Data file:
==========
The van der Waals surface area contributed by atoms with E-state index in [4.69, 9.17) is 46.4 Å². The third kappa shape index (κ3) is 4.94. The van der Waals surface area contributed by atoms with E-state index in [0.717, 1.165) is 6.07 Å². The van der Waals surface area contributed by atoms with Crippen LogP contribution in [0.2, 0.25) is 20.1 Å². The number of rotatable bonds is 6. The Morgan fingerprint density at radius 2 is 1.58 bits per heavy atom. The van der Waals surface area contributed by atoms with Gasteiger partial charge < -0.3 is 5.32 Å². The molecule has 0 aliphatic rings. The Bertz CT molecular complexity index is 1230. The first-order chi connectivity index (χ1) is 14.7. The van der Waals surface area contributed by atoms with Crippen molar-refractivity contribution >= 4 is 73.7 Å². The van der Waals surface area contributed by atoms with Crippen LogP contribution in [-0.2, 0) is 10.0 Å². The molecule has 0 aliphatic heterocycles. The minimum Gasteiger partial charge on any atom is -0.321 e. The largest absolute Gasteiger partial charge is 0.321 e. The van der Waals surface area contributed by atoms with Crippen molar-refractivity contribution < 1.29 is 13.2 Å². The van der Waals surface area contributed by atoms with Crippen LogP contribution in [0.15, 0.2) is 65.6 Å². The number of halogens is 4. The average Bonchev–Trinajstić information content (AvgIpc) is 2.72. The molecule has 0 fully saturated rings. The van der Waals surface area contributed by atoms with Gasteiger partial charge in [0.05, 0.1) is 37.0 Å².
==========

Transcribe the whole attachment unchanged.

The van der Waals surface area contributed by atoms with E-state index in [4.69, 9.17) is 46.4 Å². The third kappa shape index (κ3) is 4.94. The van der Waals surface area contributed by atoms with E-state index in [0.717, 1.165) is 6.07 Å². The van der Waals surface area contributed by atoms with Crippen LogP contribution in [0.2, 0.25) is 20.1 Å². The number of rotatable bonds is 6. The Morgan fingerprint density at radius 2 is 1.58 bits per heavy atom. The van der Waals surface area contributed by atoms with Gasteiger partial charge < -0.3 is 5.32 Å². The molecule has 0 aliphatic rings. The Bertz CT molecular complexity index is 1230. The first-order chi connectivity index (χ1) is 14.7. The van der Waals surface area contributed by atoms with Crippen molar-refractivity contribution >= 4 is 73.7 Å². The van der Waals surface area contributed by atoms with Crippen LogP contribution in [-0.2, 0) is 10.0 Å². The molecule has 0 aliphatic heterocycles. The minimum Gasteiger partial charge on any atom is -0.321 e. The largest absolute Gasteiger partial charge is 0.321 e. The van der Waals surface area contributed by atoms with Crippen molar-refractivity contribution < 1.29 is 13.2 Å². The van der Waals surface area contributed by atoms with Crippen LogP contribution in [0.15, 0.2) is 65.6 Å². The number of halogens is 4. The average Bonchev–Trinajstić information content (AvgIpc) is 2.72. The molecule has 0 fully saturated rings. The van der Waals surface area contributed by atoms with Gasteiger partial charge in [0.05, 0.1) is 37.0 Å².